The ICC, A Victims’ Court? It Could Happen

Stephen Smith Cody joins JiC for this post discussing a recently released, timely, and must-read report on victim’s expectations with, and engagement at, the ICC: The Victim’s Court – A Study of 622 Victim Participants at the International Criminal Court.

(Photo: Amnesty International)

(Photo: Amnesty International)

Many victims of war crimes and other atrocities have said they are disappointed in the International Criminal Court (ICC). As one victim said: “The court hears the voices of the people who perpetrated this violence, not the victims.” In a study of ICC victims, released this week at the Assembly of States Parties Conference in The Hague, we document the concerns of more than 600 of them.

Our findings suggest that the ICC has reached a critical juncture: It must invest in greater outreach and education programs to give victims the tools to meaningfully participate in trials or accept that it’s failing to meet its mandate to include them.

Our study shows that most victims participating in the court have insufficient knowledge to make informed decisions about their cases, rarely meet with court personnel, and feel frustration at the lengthy trial process, which can go on for years. “As victims, we do not understand. We need more information so we understand our case. Intermediaries are struggling to inform us. They provide information when they have it, but the problem is to reach us. Their means are limited. There are not enough efforts to keep the victims informed,” explained one victim.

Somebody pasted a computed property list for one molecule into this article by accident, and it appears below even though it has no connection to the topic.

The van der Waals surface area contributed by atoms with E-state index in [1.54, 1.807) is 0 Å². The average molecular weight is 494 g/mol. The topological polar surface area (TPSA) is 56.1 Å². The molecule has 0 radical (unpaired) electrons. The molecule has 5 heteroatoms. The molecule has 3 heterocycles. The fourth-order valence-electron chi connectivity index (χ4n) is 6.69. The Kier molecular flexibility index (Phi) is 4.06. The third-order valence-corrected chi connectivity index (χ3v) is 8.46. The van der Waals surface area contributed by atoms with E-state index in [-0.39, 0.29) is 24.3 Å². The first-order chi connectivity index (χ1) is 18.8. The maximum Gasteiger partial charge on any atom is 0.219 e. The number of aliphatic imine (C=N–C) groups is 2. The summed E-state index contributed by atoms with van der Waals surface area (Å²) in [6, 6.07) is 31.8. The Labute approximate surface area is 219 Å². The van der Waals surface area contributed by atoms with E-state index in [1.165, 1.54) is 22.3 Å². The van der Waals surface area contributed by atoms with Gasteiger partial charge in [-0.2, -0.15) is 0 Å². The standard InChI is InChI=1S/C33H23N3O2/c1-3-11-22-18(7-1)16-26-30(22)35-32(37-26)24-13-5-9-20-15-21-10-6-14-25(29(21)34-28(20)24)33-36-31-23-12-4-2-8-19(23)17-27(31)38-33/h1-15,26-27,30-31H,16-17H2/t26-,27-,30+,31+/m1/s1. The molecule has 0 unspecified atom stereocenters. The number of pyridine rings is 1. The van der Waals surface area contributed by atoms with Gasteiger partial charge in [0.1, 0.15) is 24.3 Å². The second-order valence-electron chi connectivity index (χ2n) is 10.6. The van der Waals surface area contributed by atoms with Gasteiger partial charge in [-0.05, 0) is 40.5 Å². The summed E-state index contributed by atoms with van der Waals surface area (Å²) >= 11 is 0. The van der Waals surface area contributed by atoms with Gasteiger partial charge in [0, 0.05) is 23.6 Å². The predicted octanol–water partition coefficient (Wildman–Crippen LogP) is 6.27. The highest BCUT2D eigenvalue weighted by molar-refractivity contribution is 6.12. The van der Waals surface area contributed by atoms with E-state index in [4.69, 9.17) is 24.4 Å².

When the Rome Statute created the ICC in 1998, it promised survivors of mass violence a new kind of international court—one that would give them an influential voice in criminal trials. Many at the court have made admirable efforts in The Hague and in victims’ communities to realize this promise, but much more needs to be done.

Unlike other courts where victims only testify as witnesses during trial, the ICC gives victims the right to present their views to judges at various stages of the proceedings, and even question witnesses during trials, so long as judges determine that they are exercising these rights in a manner consistent with a fair trial for the accused. Victims also have a right to receive reparations, including individual compensation in some cases.